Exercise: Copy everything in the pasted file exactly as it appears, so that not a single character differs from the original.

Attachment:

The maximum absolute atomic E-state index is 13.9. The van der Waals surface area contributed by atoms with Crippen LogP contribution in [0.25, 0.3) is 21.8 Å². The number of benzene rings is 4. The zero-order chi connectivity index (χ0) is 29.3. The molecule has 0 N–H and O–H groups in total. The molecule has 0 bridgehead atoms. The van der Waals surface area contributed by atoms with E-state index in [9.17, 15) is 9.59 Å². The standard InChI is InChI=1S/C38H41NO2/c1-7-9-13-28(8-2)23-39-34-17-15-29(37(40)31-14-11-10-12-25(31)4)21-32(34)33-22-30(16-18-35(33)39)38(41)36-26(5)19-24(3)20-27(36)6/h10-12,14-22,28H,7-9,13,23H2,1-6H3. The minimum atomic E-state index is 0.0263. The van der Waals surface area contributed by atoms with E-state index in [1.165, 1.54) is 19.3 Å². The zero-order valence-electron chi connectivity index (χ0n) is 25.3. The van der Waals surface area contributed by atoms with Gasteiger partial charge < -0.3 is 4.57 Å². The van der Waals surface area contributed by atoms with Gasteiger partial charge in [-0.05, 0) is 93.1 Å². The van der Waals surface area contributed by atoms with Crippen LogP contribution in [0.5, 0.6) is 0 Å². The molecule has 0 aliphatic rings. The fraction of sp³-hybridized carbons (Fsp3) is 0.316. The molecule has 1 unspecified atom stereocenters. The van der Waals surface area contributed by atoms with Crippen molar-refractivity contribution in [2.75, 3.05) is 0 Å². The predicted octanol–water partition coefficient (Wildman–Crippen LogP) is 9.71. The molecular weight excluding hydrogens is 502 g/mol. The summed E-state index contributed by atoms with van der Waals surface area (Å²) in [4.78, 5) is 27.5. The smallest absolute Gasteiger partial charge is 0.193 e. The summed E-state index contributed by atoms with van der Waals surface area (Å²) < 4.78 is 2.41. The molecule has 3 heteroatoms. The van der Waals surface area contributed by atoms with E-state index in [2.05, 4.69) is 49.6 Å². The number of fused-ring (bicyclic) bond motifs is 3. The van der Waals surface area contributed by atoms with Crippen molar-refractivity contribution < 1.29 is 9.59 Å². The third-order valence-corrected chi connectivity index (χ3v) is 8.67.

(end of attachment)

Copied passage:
The maximum absolute atomic E-state index is 13.9. The van der Waals surface area contributed by atoms with Crippen LogP contribution in [0.25, 0.3) is 21.8 Å². The number of benzene rings is 4. The zero-order chi connectivity index (χ0) is 29.3. The molecule has 0 N–H and O–H groups in total. The molecule has 0 bridgehead atoms. The van der Waals surface area contributed by atoms with E-state index in [9.17, 15) is 9.59 Å². The standard InChI is InChI=1S/C38H41NO2/c1-7-9-13-28(8-2)23-39-34-17-15-29(37(40)31-14-11-10-12-25(31)4)21-32(34)33-22-30(16-18-35(33)39)38(41)36-26(5)19-24(3)20-27(36)6/h10-12,14-22,28H,7-9,13,23H2,1-6H3. The minimum atomic E-state index is 0.0263. The van der Waals surface area contributed by atoms with E-state index in [1.165, 1.54) is 19.3 Å². The zero-order valence-electron chi connectivity index (χ0n) is 25.3. The van der Waals surface area contributed by atoms with Gasteiger partial charge < -0.3 is 4.57 Å². The van der Waals surface area contributed by atoms with Gasteiger partial charge in [-0.05, 0) is 93.1 Å². The van der Waals surface area contributed by atoms with Crippen LogP contribution in [0.5, 0.6) is 0 Å². The molecule has 0 aliphatic rings. The fraction of sp³-hybridized carbons (Fsp3) is 0.316. The molecule has 1 unspecified atom stereocenters. The van der Waals surface area contributed by atoms with Crippen molar-refractivity contribution in [2.75, 3.05) is 0 Å². The predicted octanol–water partition coefficient (Wildman–Crippen LogP) is 9.71. The molecular weight excluding hydrogens is 502 g/mol. The summed E-state index contributed by atoms with van der Waals surface area (Å²) in [4.78, 5) is 27.5. The smallest absolute Gasteiger partial charge is 0.193 e. The summed E-state index contributed by atoms with van der Waals surface area (Å²) < 4.78 is 2.41. The molecule has 3 heteroatoms. The van der Waals surface area contributed by atoms with E-state index in [2.05, 4.69) is 49.6 Å². The number of fused-ring (bicyclic) bond motifs is 3. The van der Waals surface area contributed by atoms with Crippen molar-refractivity contribution < 1.29 is 9.59 Å². The third-order valence-corrected chi connectivity index (χ3v) is 8.67.